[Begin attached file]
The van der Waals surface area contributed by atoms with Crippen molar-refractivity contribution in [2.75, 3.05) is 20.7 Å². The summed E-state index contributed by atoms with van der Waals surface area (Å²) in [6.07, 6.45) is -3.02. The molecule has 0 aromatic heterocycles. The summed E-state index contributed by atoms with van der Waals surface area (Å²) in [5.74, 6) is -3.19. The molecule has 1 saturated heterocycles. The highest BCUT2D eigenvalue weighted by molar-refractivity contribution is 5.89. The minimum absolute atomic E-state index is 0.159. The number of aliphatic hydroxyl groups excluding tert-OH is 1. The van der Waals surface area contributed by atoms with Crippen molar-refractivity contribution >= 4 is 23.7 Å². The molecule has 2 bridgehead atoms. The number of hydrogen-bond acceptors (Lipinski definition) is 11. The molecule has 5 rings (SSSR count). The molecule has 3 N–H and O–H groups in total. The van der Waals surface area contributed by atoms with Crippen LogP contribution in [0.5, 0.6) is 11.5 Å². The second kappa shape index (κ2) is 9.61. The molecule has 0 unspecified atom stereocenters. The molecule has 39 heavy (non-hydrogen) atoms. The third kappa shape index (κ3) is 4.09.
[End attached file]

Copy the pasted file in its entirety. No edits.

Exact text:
The van der Waals surface area contributed by atoms with Crippen molar-refractivity contribution in [2.75, 3.05) is 20.7 Å². The summed E-state index contributed by atoms with van der Waals surface area (Å²) in [6.07, 6.45) is -3.02. The molecule has 0 aromatic heterocycles. The summed E-state index contributed by atoms with van der Waals surface area (Å²) in [5.74, 6) is -3.19. The molecule has 1 saturated heterocycles. The highest BCUT2D eigenvalue weighted by molar-refractivity contribution is 5.89. The minimum absolute atomic E-state index is 0.159. The number of aliphatic hydroxyl groups excluding tert-OH is 1. The van der Waals surface area contributed by atoms with Crippen molar-refractivity contribution >= 4 is 23.7 Å². The molecule has 2 bridgehead atoms. The number of hydrogen-bond acceptors (Lipinski definition) is 11. The molecule has 5 rings (SSSR count). The molecule has 3 N–H and O–H groups in total. The van der Waals surface area contributed by atoms with Crippen LogP contribution in [0.5, 0.6) is 11.5 Å². The second kappa shape index (κ2) is 9.61. The molecule has 0 unspecified atom stereocenters. The molecule has 39 heavy (non-hydrogen) atoms. The third kappa shape index (κ3) is 4.09.